Wesley often referred to Hutchinson's work, primarily in critical terms. In 1758 after conferring with a leading Hebrew scholar on Hutchinson's Hebrew treatment, he concluded "his hypothesis is unsupported by scripture; very ingenious, but quite precarious."62 A 1770 Journal entry notes "his whole hypothesis, philosophical, and theological is unsupported by any solid proof."63 Brooke has suggested that Wesley's skepticism of Hutchinson's system may have come from his aversion to any system of natural philosophy.64 Yet Wesley inevitably referred to Hutchinson in his critical discussions on astronomy and adopted his unique translation of the early verses of Genesis.65 It is not obvious why Wesley kept coming back to one whose system he rejected. Hutchinson's High-Church orthodoxy and good intentions appear to have won the day over what he knew was poor exegesis and highly idiosyncratic natural philosophy.
A further eighteenth century problem involved the perennial tension between providential and natural law explanations of phenomena...the way that God dealt with nature, society, and individuals. At the time of Newton's death a delicate balance was maintained between a general providence which created the world ex nihlo and established and maintained the laws by which it operated, and a special providence which produced miracles and intervened to fine-tune the workings of nature. This balance would swing in the direction of a watchmaker God who worked through the laws of nature rather than an interventionist deity.66 Joseph Priestley's materialist world view was an extreme example of the use of Newton's ideas to argue for the self-sufficiency of matter and the laws of motion.67
John Wesley joined a growing High-Church and evangelical effort to counter this trend with an apologetic which gave greater emphasis on an immediate and observable providence. This natural theology would emphasize natural history and the biological sciences over astronomy and the mathematical sciences reaching a climax in Paley's Natural Theology (1802). In a 1753 letter to Dr. John Robertson, Wesley had commented on Andrew Ramsay's Philosophical Principles of Natural and Revealed Religion, unfolded in a Geometrical Order (1748-9), "The treatise itself gave me a stronger conviction than ever I had before both of the fallaciousness and unsatisfactoriness of the mathematical method of reasoning on religious subjects."68 His assertion, "we can have no idea of God, nor any sufficient proof of his very being, but from the creatures; and that the meanest plant is a far stronger proof than all Dr. Clarke's or the Chevalier's [astronomical] demonstrations," is telling.69 Robert Boyle writing before the time of Newton had said essentially the same thing: "that the situations of the celestial bodies do not afford, by far, so clear and cogent arguments of the wisdom and design of the author of the world, as do the bodies of animals and plants."70
Wesley's view on providence took a radically different turn, first, by rejecting any distinction between particular (special) and general providence and then by focusing attention on the human dimension of providence over the physical. "For as a general providence (vulgarly so called) counterdistinguished from a particular, it is only a decent well-sounding word, which means just nothing."71 He was even more explicit in his sermon On Divine Providence. "I hope to show it [General Providence] is such stark, staring nonsense as any man of sense ought to be utterly ashamed of."72 Wesley agreed "that in the common course of nature God does act by general laws, but he has never precluded himself from making exceptions to them whensoever he pleases; either by suspending the law in favor of those who love him, or by employing his mighty angels; by either of which he can deliver out of danger them that trust in him."73 Wesley saw no distinction between "usual and "unusual events. Wesley's particular focus was on the "superintending providence which regards the children of men rather than "that overruling hand which governs the inanimate creation."74 He reserved the term works of providence to refer to the nations and individuals and works of creation to address the natural order.75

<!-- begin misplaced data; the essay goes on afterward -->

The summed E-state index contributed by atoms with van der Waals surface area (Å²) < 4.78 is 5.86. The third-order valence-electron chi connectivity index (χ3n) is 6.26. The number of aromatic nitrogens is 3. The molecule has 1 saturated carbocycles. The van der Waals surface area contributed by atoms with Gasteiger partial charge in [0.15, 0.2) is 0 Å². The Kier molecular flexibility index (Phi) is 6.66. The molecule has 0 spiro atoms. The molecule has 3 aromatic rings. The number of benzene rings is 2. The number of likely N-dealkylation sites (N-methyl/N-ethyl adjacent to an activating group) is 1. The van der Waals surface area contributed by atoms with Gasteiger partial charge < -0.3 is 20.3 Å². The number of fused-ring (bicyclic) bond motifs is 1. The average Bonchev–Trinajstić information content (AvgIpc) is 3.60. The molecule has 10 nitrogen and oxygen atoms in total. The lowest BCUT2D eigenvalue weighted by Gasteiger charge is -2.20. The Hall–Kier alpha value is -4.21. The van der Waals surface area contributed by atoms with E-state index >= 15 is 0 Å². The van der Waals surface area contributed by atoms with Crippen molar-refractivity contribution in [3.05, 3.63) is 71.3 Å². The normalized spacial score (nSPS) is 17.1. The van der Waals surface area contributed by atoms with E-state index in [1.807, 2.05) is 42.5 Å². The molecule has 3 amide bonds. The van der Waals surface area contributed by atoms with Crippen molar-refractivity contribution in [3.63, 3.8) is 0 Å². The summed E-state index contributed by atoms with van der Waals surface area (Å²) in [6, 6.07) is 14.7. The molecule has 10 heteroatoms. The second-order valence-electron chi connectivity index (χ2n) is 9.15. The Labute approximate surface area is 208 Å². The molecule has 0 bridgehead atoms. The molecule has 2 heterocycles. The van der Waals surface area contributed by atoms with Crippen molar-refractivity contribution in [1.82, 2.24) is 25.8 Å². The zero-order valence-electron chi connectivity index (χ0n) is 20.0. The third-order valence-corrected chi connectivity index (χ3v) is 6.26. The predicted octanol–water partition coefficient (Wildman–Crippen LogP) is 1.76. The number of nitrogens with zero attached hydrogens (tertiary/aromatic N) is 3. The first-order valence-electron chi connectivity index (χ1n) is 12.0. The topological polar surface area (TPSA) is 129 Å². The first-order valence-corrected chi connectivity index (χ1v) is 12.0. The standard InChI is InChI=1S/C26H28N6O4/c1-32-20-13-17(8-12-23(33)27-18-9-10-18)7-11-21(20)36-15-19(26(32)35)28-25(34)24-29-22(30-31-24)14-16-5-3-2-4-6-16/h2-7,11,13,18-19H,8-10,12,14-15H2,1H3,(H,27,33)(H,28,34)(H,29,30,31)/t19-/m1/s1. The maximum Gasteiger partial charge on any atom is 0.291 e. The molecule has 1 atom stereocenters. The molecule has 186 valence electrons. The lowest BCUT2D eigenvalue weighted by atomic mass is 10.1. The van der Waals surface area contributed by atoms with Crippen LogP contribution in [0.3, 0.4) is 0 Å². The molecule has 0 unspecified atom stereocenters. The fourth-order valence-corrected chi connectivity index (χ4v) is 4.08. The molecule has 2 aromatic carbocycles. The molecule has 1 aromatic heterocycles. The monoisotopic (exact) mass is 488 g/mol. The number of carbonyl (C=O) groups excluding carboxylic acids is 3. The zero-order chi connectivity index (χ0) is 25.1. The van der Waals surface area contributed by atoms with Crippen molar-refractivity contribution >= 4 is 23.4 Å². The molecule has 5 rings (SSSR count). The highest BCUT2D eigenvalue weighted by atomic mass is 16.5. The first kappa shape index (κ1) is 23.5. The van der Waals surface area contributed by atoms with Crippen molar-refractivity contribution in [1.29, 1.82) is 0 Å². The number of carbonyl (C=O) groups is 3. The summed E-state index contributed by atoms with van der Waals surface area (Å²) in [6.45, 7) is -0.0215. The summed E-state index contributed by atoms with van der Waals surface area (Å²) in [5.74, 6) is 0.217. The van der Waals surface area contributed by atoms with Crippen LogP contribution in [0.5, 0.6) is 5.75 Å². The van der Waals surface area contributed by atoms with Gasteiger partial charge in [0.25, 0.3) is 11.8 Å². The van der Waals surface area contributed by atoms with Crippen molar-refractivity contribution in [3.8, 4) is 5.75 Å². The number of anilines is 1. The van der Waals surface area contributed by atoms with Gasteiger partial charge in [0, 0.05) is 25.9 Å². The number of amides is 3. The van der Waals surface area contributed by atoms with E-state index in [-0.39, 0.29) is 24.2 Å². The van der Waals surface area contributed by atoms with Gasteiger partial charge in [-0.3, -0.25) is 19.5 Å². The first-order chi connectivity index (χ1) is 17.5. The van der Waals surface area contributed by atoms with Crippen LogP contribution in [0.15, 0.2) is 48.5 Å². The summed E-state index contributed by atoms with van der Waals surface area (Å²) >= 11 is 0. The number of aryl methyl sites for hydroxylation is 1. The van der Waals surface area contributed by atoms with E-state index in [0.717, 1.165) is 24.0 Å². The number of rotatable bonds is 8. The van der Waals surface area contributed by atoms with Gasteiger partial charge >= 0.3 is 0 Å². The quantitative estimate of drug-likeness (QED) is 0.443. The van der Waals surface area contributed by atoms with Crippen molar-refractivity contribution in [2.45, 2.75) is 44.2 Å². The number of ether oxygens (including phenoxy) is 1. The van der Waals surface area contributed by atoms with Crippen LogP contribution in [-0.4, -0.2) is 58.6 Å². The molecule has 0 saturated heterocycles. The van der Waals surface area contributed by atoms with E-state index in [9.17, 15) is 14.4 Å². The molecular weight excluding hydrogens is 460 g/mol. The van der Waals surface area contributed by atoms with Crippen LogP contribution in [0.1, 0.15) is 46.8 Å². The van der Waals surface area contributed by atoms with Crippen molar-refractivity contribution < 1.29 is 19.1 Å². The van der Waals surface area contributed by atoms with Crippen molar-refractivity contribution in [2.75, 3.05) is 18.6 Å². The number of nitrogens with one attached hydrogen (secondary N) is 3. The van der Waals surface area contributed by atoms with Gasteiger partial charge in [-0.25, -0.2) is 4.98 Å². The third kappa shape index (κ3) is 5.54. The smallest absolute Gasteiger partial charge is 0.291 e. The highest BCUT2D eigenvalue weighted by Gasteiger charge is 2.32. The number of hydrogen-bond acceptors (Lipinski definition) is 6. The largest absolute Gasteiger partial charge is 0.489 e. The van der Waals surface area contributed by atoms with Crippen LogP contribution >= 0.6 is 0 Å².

The preface to Wesley's Survey of the Wisdom of God notes his desire to "recite both uncommon appearances of nature, and uncommon instances of art...for surely in these appearances also, the wisdom of God is displayed."76 His Journal (1755) devotes several pages to speculation on the cause of a spectacular fall of rocks which he had seen in his travels. He considers various scientific causes before concluding that the cause could only be God, "who arose to shake terribly the earth; who purposely chose such a place, where there is so great a concourse of nobility every year; and wrought in such a manner, that they might see it and fear, an approach which would later be called God of the Gaps.77 He (as did Newton) first considered scientific explanations before adopting a theological explanation. In his work on electricity he describes a lightening conductor but argues that use of such a device did not deny God's providence.78
The London earthquakes of 1750 and the destructive 1755 earthquake in Lisbon offered the clergy a golden opportunity to denounce the infidelity and immortality of the day. Wesley's pamphlet Serious Thoughts on the Earthquake at Lisbon (1755) forcefully spoke of a Divine visitation over against the notion that the event was "purely natural and accidental; the result of natural causes."79 For Wesley "nature is the Art of God, or God's method of acting in the material world"; earthquakes emerge from the "hand of the Almighty, arising to such an effect."80
All his providences, be they mild or severe Y are all designed either to wean us from what is not, or to unite us to what is worthy of our affection. Every pain cries aloud, "Love not the world, neither the things of the world. And every pleasure says, with a still small voice, "Thou shalt love the Lord thy God with all thy heart."81